Promising evidence comes from a study, which is, to the best of our knowledge, the only study that tested the effect of compassion meditation toward a negative target, a transgressor33. In this study, female participants who took part in a compassion training expressed significantly more positive emotions in letters toward a transgressor compared to individuals in other control conditions. Although lacking a pre-post comparison, Koopmann-Holm et al.33 provided preliminary evidence that the effects of compassion training can extend to negative targets such as a transgressor. In addition, a study conducted at the intergroup level showed that loving-kindness meditation reduced implicit biases of White US Americans toward Black people even though Black people had not been targeted in the training34. This transfer effect suggests that compassion training may be particularly interesting for improving social ties because it does not require explicitly addressing the negative target. This latter point could avoid that efforts for direct conflict resolution backfire35.

Therefore, it would be important to test whether compassion training can also have beneficial transfer effects in an actual, ongoing, and tense relationship with a disliked person. In other words: can compassion training change emotions and attitudes when they are directed to a disliked person? Among the emotions that arise from dislike, researchers have identified schadenfreude36 which itself is considered a destructive emotion for social interactions12. To date, few studies have attempted to reduce schadenfreude feelings (for exceptions, see Greitemeyer et al.37, van Dijk and van Koningsbruggen et al.38). Nevertheless, several avenues to decrease schadenfreude have been suggested, including interventions aimed at facilitating contact and perceived similarity39. Based on the evidence that compassion training benefits social ties by promoting interpersonal closeness30,31, compassion training might downregulate schadenfreude and enhance feelings of closeness, even in tense situations, such as with a disliked person.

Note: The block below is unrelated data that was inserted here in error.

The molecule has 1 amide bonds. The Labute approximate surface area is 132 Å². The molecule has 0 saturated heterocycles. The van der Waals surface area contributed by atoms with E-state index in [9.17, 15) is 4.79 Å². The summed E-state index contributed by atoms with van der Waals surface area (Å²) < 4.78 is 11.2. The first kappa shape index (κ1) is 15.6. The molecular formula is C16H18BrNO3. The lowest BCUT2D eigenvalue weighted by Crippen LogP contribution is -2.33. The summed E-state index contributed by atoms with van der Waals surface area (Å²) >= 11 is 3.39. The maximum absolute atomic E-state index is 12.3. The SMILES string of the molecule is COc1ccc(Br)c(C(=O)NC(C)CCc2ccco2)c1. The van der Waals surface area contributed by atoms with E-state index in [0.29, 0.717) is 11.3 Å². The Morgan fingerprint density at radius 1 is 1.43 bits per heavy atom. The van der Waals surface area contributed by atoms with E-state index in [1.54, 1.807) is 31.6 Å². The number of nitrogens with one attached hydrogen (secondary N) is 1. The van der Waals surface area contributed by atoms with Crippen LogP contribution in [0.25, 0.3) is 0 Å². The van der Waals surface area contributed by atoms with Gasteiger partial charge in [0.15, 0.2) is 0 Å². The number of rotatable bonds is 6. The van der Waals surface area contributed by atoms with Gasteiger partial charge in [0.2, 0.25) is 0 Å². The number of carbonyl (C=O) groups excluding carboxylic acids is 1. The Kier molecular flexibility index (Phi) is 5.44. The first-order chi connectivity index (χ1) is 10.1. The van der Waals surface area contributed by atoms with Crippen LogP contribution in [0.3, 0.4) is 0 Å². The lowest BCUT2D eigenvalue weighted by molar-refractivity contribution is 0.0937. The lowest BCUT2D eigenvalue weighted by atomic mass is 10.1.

The present study

Consequently, the purpose of this randomized controlled trial (RCT) study was to test the efficacy of a compassion training (intending to cultivate benevolent wishes toward a benefactor, oneself, and all living beings) in a difficult interpersonal context such as the relationship with a disliked person. To improve the ecological validity of our research, participants were instructed to select a person they disliked, i.e., a person with whom they had personally interacted and with whom they may have had a conflict (as opposed to selecting an imagined or unknown disliked person). We aimed to determine whether compassion training changed schadenfreude and feelings of closeness toward this disliked person even if the disliked person was not targeted during the training (transfer effect). Schadenfreude feelings were measured using misfortune scenarios involving the disliked person, a typical paradigm in schadenfreude research. Closeness feelings were assessed with the Inclusion of the Other in the Self Scale40, a measure that has proven to be a highly reliable measure of subjective closeness in social relationships41, and used in prior work testing compassion training effect on social connectedness31.